We investigated the relationship between weight-adjusted hydration volumes and the risk of developing contrast-induced acute kidney injury (CI-AKI) and worsening heart failure (WHF) and explored the relative safety of optimal hydration volumes in patients with advanced congestive heart failure (CHF) undergoing coronary angiography (CAG) or percutaneous coronary intervention. We included 551 patients with advanced CHF (New York Heart Association class > 2 or history of pulmonary edema) undergoing CAG (follow-up period 2.62 ± 0.9 years). There was a significant association between hydration volume-to-weight ratio (HV/W) (quintile Q1, Q2, Q3, Q4, and Q5) and the incidence of CI-AKI (3.7%, 14.6%, 14.3%, 21.1%, and 31.5%, respectively) and WHF (3.6%, 5.4%, 8.3%, 13.6%, and 19.1%, respectively) (all P-trend < 0.001). Receiver operating curve analysis indicated that HV/W = 15 mL/kg and the mean HV/W (60.87% sensitivity and 64.96% specificity) were fair discriminators for CI-AKI (C-statistic 0.696). HV/W > 15 mL/kg independently predicted CI-AKI (adjusted odds ratio [OR] 2.33; P = 0.016) and WHF (adjusted OR 2.13; P = 0.018). Moreover, both CI-AKI and WHF were independently associated with increased long-term mortality. Thus, for high-risk patients with advanced CHF undergoing CAG, HV/W > 15 mL/kg might be associated with an increased risk of developing CI-AKI and WHF. The potential benefits of a personalized limitation of hydration volume need further evaluation.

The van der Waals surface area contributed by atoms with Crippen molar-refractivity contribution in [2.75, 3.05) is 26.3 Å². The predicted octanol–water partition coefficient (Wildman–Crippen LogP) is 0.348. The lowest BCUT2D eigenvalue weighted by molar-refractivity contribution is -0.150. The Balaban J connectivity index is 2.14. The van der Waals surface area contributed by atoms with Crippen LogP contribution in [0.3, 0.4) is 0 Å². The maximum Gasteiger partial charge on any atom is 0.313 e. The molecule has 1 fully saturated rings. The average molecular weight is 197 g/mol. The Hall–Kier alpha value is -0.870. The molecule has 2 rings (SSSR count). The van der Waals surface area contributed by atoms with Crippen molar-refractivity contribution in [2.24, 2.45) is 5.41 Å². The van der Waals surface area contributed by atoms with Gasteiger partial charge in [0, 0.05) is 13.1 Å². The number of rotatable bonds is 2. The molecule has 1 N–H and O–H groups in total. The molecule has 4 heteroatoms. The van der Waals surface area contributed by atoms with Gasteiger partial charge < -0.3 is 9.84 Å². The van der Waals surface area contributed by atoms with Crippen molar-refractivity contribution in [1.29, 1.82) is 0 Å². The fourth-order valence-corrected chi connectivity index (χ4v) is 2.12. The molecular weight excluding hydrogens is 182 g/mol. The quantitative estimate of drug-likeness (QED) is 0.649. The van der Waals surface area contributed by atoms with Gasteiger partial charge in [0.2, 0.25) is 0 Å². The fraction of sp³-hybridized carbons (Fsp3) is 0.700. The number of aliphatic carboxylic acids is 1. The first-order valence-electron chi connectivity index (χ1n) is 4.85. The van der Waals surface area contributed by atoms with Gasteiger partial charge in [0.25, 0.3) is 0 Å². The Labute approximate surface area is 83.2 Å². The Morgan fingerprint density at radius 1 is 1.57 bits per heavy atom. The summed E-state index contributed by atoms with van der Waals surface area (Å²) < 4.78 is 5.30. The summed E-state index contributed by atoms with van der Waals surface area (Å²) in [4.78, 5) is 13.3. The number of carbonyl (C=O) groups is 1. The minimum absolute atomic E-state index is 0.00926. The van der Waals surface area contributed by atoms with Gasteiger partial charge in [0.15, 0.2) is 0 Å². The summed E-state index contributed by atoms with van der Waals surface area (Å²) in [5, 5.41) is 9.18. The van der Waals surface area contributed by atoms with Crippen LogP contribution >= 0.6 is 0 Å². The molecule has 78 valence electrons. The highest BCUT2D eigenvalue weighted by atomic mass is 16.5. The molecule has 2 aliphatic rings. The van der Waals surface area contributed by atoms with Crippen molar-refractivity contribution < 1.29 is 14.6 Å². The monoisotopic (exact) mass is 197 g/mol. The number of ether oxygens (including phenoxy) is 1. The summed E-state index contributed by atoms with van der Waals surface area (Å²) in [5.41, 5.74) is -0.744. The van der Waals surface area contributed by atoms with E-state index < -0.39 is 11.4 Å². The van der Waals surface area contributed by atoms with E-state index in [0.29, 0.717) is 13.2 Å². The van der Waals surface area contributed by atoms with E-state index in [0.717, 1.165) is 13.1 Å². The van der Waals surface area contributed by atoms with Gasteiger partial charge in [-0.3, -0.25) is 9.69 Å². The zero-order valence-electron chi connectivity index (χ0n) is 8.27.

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- Acute kidney injury
- Coronary angiography
- Heart failure